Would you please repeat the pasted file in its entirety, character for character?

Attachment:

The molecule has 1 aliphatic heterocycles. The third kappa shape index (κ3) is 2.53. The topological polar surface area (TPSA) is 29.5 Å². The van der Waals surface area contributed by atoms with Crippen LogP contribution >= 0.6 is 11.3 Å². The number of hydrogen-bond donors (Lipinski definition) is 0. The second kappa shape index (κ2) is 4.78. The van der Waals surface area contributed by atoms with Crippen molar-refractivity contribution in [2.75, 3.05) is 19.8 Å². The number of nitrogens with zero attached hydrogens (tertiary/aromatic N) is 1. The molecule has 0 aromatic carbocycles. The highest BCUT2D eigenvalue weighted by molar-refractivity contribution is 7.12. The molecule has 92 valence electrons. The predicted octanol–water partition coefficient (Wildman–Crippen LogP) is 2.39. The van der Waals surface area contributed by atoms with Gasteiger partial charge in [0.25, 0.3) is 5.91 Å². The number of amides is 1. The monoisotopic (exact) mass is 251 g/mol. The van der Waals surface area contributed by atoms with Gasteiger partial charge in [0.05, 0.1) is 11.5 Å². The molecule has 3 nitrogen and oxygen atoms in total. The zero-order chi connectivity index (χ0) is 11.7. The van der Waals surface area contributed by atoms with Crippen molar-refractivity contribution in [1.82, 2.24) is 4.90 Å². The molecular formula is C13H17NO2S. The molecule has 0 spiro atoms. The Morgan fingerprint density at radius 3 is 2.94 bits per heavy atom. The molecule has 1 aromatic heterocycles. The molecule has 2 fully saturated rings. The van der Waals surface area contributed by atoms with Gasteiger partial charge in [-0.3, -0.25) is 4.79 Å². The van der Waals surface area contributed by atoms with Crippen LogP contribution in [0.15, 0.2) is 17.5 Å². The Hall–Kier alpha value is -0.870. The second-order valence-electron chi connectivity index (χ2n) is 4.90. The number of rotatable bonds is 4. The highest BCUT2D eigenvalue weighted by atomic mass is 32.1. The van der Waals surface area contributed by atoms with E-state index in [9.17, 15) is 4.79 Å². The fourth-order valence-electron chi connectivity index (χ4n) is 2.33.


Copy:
The molecule has 1 aliphatic heterocycles. The third kappa shape index (κ3) is 2.53. The topological polar surface area (TPSA) is 29.5 Å². The van der Waals surface area contributed by atoms with Crippen LogP contribution >= 0.6 is 11.3 Å². The number of hydrogen-bond donors (Lipinski definition) is 0. The second kappa shape index (κ2) is 4.78. The van der Waals surface area contributed by atoms with Crippen molar-refractivity contribution in [2.75, 3.05) is 19.8 Å². The number of nitrogens with zero attached hydrogens (tertiary/aromatic N) is 1. The molecule has 0 aromatic carbocycles. The highest BCUT2D eigenvalue weighted by molar-refractivity contribution is 7.12. The molecule has 92 valence electrons. The predicted octanol–water partition coefficient (Wildman–Crippen LogP) is 2.39. The van der Waals surface area contributed by atoms with Gasteiger partial charge in [0.25, 0.3) is 5.91 Å². The number of amides is 1. The monoisotopic (exact) mass is 251 g/mol. The van der Waals surface area contributed by atoms with Gasteiger partial charge in [0.05, 0.1) is 11.5 Å². The molecule has 3 nitrogen and oxygen atoms in total. The zero-order chi connectivity index (χ0) is 11.7. The van der Waals surface area contributed by atoms with Crippen molar-refractivity contribution in [1.82, 2.24) is 4.90 Å². The molecular formula is C13H17NO2S. The molecule has 0 spiro atoms. The Morgan fingerprint density at radius 3 is 2.94 bits per heavy atom. The molecule has 1 aromatic heterocycles. The molecule has 2 fully saturated rings. The van der Waals surface area contributed by atoms with Gasteiger partial charge in [-0.3, -0.25) is 4.79 Å². The van der Waals surface area contributed by atoms with Crippen LogP contribution in [0.15, 0.2) is 17.5 Å². The Hall–Kier alpha value is -0.870. The second-order valence-electron chi connectivity index (χ2n) is 4.90. The number of rotatable bonds is 4. The highest BCUT2D eigenvalue weighted by atomic mass is 32.1. The van der Waals surface area contributed by atoms with E-state index in [9.17, 15) is 4.79 Å². The fourth-order valence-electron chi connectivity index (χ4n) is 2.33.